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i could use whenyour expertise.pen, we're on the verge of extinction. let's all try to stay positive. welcome back we've seen huge differentiation in the retail names lately from the dollar store surging to gap and ab crom by getting hit and ulta on the upswing. what did we learn and the best trades in the sector now here with three buys and a bail, is gina sanchez. welcome. it's great to see you. your first buy is ulta beauty, the stock soaring after reporting that record first quarter, raising its guidance, the ceo says double digit sales growth across all major categories the stock only back to flat on the year. >> ulta, flat on the year is not bad for this year, kelly, so
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let's keep that in mind. but, you know, beauty right now is one of those places actually not just a strong spot for ulta directly, but you heard it in the target earnings call as well, that that was one of the bright spots there, even though they had a hard quarter. this is an area with masks on, beauty products are back on, so everybody is going out and buying what's interesting is that they're not -- because of inflation, you would have expected people might have traded down, but they're not they're actually staying with the prestige products which have a higher margin and great for ulta. >> it was one of oliver chen's big picks when we talked to him for many of the same reasons you cite how did they manage to expand their profit margins to 40% from under 39% at a time when there's so much price pressure everywhere. >> ulta benefitted from timing of luck. they say if you can't be smart you would rather be lucky.
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they actually plowed in an enormous amount of investment into their supply chain, going into 2018, so as the pandemic hit, they had just finished up a massive overhaul of their supply chain, of their inventory management and they pumped up their e-commerce game. you couldn't have caught that timing better in order to survive the pandemic and now they're benefitting while a lot of people are still figuring out supply chain issues. >> not that you were going to give a price target, but what's your sense here of the kind of runway it now has to run >> i think the pent up demand story is there we see consumption there and, you know, the interesting thing about the consumer discretionary sector broadly in retail it has had the worst revisions in terms of eps expectations and the market has thrown out the baby with the bath water. we think ulta got thrown out and really still has significantly more room to run and the story line is these are not expensive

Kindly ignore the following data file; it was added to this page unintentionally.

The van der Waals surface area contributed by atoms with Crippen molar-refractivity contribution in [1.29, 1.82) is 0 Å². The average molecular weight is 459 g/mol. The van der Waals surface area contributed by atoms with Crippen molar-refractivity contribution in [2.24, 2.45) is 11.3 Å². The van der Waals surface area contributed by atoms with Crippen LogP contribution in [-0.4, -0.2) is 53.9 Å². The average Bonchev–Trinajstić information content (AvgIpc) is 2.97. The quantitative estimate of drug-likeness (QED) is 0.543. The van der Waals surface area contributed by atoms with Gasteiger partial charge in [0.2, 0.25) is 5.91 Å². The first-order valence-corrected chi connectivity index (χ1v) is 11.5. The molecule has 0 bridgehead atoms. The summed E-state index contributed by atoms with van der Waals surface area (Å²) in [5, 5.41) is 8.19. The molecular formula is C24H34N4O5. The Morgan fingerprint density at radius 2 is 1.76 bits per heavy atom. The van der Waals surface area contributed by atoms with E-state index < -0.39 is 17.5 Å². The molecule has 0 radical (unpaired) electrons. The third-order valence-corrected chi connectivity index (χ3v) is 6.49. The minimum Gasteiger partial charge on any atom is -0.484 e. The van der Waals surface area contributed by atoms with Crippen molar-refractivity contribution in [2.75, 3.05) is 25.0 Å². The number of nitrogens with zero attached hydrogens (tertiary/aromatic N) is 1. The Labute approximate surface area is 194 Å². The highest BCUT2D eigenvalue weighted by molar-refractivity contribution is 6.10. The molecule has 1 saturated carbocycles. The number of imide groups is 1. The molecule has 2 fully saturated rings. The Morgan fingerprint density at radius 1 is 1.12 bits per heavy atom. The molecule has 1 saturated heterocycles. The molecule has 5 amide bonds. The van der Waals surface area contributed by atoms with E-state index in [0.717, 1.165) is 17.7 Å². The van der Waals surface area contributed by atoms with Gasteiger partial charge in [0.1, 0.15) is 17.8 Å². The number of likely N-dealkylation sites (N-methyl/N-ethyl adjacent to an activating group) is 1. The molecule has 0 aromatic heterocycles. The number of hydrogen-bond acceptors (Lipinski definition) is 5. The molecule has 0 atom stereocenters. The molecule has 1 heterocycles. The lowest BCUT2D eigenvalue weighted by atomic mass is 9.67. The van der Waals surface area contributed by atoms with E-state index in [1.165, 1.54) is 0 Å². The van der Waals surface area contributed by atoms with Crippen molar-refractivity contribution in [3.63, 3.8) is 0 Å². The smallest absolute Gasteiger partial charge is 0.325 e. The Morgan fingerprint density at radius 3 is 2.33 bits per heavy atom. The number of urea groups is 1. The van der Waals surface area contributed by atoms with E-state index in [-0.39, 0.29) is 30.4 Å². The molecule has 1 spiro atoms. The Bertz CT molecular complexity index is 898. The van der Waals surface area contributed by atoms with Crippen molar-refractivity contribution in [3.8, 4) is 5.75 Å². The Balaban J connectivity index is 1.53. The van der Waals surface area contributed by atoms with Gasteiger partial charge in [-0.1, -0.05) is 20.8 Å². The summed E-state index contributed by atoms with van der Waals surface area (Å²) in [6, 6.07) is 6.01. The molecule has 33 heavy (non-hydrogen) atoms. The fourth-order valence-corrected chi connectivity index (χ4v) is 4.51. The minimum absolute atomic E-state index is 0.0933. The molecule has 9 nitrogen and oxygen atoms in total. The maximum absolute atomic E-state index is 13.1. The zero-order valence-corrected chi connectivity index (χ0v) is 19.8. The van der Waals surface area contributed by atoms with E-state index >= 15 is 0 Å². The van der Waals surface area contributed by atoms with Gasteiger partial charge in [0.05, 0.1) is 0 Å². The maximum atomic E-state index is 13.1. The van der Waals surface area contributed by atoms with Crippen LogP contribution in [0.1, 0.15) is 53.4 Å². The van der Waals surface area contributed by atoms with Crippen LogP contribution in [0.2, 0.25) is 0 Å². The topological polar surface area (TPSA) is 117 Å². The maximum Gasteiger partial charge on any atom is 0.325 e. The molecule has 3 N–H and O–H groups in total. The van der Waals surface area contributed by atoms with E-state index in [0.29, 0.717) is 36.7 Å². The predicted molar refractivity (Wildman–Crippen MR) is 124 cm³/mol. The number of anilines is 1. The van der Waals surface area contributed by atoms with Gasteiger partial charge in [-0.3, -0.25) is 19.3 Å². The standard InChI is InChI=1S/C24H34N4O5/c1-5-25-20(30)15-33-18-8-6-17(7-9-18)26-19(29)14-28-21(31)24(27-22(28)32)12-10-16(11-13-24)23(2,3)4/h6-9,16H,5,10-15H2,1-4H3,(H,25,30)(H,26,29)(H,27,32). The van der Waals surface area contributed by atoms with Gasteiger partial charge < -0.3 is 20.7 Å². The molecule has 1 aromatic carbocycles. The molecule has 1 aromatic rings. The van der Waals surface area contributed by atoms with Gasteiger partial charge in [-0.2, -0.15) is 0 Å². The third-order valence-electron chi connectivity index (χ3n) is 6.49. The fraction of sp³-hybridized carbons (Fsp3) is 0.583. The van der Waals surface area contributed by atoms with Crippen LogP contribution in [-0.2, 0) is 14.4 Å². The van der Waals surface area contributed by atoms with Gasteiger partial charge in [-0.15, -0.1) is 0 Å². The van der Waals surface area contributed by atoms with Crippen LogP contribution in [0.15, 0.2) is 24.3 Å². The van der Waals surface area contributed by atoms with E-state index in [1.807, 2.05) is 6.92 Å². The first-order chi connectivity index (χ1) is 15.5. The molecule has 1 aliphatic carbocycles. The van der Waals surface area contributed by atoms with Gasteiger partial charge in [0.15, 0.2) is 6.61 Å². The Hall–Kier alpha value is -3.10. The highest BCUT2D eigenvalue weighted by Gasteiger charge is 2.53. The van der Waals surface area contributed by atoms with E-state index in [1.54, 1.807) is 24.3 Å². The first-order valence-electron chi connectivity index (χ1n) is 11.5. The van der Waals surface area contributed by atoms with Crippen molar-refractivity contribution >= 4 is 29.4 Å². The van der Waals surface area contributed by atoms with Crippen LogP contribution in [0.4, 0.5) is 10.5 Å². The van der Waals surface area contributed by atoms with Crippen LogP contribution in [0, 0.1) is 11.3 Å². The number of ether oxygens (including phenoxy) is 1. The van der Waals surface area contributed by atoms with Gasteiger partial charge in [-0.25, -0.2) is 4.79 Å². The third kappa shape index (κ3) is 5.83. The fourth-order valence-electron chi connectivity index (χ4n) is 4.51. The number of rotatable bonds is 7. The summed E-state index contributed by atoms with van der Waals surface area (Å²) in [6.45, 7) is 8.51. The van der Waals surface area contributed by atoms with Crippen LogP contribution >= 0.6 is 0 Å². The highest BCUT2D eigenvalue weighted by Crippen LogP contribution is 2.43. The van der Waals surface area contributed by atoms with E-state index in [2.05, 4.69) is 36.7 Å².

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products these are products that you can afford at the end of the day, if you have pent up demand there is this could continue to get earnings and at the profit margins they're running it will be an interesting buy. >> all right let's move on to talk about your next pick, tjx, parent company of t.j. maxx and beat on profit margins but cut same-store sales forecast and missed on comps why is this a buy? >> this is an interesting one. they are forecasting that as gas prices remain high, oil prices and inflation kind of really hits everyone, they're basically saying apparel is first thing that goes out in terms of things that you're willing to spend your excess money on if you're worried about filling the gas tank or buying groceries t.j. maxx in that scenario will benefit relative to the rest of the world. these off price brands, marshals and t.j. maxx, the two stores that they own, you can also see this in other opportunities like